The Logic transitions into the Philosophy of Nature, which dialectically develops all the categories of thinking, yet understood in terms of the "thought of externality." For example, instead of starting with Being, Hegel starts with pure space (space is "externality"). Instead of turning into Becoming, Space turns into Time (time is the movement of becoming with reference to externality. It's not a "pure thought," but the thought of becoming occurring within nature).

The philosophy of nature develops the concept of life, and life itself already shows signs of implicit mental activity. This leads to the final portion of the Encyclopedia, which is The Philosophy of Mind/Spirit.

Now Logic was already engaged with mind, because the Logic is a science of pure thought. So in this sense, the Philosophy of Mind is a return to itself from out of the externality of nature. Yet the Philosophy of Mind examines what we might call "embodied thought", or thought considered as it develops itself through the concrete activity of minds. This book of the Encyclopedia will end by discussing different attempts to give expression to the idea of "absolute mind/spirit", including various forms of representational art and the content of various religions. Yet for Hegel, absolute spirit is philosophy, which is in fact "thought thinking itself," what Aristotle described as God. Philosophy is the system itself, which Logic expresses as a science of various logical categories, nature as thinking that's external to itself, and mind/spirit as thinking that has returned to itself out of nature and attempted to understand itself concretely as its own activity.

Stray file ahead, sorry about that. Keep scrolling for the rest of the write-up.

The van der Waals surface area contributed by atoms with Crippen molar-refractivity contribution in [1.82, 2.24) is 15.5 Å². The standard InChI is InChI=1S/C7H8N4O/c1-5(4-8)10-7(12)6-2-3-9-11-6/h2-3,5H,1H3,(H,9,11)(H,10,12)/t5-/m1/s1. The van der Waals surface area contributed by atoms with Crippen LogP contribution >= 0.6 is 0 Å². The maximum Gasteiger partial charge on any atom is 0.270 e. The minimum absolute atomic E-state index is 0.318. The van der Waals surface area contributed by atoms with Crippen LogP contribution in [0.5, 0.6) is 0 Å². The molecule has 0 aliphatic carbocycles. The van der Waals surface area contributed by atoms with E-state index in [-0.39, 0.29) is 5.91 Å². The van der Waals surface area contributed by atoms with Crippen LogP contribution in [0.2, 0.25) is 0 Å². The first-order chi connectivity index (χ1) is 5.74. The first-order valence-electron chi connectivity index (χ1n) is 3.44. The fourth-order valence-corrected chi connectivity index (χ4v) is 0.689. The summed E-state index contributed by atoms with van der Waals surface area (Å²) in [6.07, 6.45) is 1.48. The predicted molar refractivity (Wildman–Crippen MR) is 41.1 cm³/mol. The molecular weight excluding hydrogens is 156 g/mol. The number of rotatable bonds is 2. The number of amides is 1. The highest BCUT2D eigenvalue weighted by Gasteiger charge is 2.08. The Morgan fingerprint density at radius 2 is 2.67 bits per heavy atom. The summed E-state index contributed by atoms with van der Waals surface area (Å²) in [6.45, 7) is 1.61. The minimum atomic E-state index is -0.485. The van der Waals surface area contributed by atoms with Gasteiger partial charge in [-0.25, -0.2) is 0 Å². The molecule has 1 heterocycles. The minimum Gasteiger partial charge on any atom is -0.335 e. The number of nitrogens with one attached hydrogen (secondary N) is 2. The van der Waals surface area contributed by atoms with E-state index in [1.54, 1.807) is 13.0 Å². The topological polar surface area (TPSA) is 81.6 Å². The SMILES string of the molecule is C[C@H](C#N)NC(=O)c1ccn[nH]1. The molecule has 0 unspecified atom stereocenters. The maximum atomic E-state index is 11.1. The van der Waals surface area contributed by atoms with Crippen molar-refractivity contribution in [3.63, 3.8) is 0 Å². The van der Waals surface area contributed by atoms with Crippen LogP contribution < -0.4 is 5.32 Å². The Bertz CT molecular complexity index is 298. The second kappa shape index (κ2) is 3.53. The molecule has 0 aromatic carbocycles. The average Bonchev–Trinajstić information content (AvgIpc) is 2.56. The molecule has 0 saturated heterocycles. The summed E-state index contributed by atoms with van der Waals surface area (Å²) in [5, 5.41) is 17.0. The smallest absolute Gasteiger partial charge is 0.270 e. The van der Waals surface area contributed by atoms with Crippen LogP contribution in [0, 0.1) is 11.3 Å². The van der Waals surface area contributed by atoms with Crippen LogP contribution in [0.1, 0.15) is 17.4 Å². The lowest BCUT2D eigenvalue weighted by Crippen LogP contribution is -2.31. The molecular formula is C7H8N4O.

Logic: pure thoughts, thinking about thinking.

Nature: thoughts but of nature, of external things, thinking about thinking about things outside of thinking.

Mind/Spirit: thoughts about mind, or thinking about thinking. Yet different from Logic because mind as "evolved" as it were out of nature, and thus is a return of mind to itself out of nature.

Answer to your question

So then, you asked about history. Importantly, Hegel understands the history of philosophy to have a certain affinity to the logical development of the logical system itself. For example, Parmenides puts "being" as his first principle, Buddhism puts "nothing" as its first principle, Heraclitus puts "becoming" as his first principle, and so on. So we could see the history of philosophy as a history of various attempts of the mind, or thinking, to know itself.

Moreover, he understands world history to be a progressive attempt to realize the concept of freedom concretely.

Your secondary source is likely based on a popular misreading of Hegel, that attempts to theologize Hegel's "absolute spirit" into some kind of metaphysical spiritual God-entity that guides the flow of history and attempts to realize itself through human activity. Based on this misinterpretation, some scholars think that Hegel believed in some kind of spooky "world spirit" that guides the rational course of history. Hegel does sometimes speak this way, but he likes to wax theological, using ideas borrowed from religion to help us picture the philosophical process of development. Yet you will never find Hegel develop this concept of the spooky world spirit, or the absolute in a rigorous philosophically defensible way! In fact, Hegel explicitly rejects the view that all of reality can be understood to be parts of some larger "absolute," claiming that this metaphysical position is nonsensical and undialectical.